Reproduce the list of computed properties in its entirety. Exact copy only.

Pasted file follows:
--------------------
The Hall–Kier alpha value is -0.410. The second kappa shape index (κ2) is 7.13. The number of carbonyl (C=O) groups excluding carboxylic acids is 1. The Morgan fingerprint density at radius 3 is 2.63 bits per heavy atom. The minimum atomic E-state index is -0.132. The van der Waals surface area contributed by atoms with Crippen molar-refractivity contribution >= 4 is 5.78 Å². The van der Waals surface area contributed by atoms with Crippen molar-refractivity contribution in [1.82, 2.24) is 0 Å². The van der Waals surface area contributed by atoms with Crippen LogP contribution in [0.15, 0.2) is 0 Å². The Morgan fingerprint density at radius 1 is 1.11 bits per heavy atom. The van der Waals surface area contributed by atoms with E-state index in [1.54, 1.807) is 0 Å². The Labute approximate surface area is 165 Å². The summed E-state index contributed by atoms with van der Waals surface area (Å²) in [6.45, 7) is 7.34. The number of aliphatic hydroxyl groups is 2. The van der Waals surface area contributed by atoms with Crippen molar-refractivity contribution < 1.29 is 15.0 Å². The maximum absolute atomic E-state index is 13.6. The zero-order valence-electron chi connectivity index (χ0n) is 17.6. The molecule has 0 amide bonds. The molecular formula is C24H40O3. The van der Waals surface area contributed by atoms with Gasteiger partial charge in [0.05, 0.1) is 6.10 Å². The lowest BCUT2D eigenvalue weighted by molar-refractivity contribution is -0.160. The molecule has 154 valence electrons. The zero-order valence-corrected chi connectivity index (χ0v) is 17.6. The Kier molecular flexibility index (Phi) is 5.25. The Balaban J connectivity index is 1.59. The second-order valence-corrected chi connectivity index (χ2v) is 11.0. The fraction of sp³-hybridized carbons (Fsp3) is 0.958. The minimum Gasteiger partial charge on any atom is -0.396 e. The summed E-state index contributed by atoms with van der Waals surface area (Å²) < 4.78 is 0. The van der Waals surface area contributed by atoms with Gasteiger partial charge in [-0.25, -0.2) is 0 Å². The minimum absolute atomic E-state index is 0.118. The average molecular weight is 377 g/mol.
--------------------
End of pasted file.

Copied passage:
The Hall–Kier alpha value is -0.410. The second kappa shape index (κ2) is 7.13. The number of carbonyl (C=O) groups excluding carboxylic acids is 1. The Morgan fingerprint density at radius 3 is 2.63 bits per heavy atom. The minimum atomic E-state index is -0.132. The van der Waals surface area contributed by atoms with Crippen molar-refractivity contribution >= 4 is 5.78 Å². The van der Waals surface area contributed by atoms with Crippen molar-refractivity contribution in [1.82, 2.24) is 0 Å². The van der Waals surface area contributed by atoms with Crippen LogP contribution in [0.15, 0.2) is 0 Å². The Morgan fingerprint density at radius 1 is 1.11 bits per heavy atom. The van der Waals surface area contributed by atoms with E-state index in [1.54, 1.807) is 0 Å². The Labute approximate surface area is 165 Å². The summed E-state index contributed by atoms with van der Waals surface area (Å²) in [6.45, 7) is 7.34. The number of aliphatic hydroxyl groups is 2. The van der Waals surface area contributed by atoms with Crippen molar-refractivity contribution < 1.29 is 15.0 Å². The maximum absolute atomic E-state index is 13.6. The zero-order valence-electron chi connectivity index (χ0n) is 17.6. The molecule has 0 amide bonds. The molecular formula is C24H40O3. The van der Waals surface area contributed by atoms with Gasteiger partial charge in [0.05, 0.1) is 6.10 Å². The lowest BCUT2D eigenvalue weighted by molar-refractivity contribution is -0.160. The molecule has 154 valence electrons. The zero-order valence-corrected chi connectivity index (χ0v) is 17.6. The Kier molecular flexibility index (Phi) is 5.25. The Balaban J connectivity index is 1.59. The second-order valence-corrected chi connectivity index (χ2v) is 11.0. The fraction of sp³-hybridized carbons (Fsp3) is 0.958. The minimum Gasteiger partial charge on any atom is -0.396 e. The summed E-state index contributed by atoms with van der Waals surface area (Å²) < 4.78 is 0. The van der Waals surface area contributed by atoms with Gasteiger partial charge in [-0.25, -0.2) is 0 Å². The minimum absolute atomic E-state index is 0.118. The average molecular weight is 377 g/mol.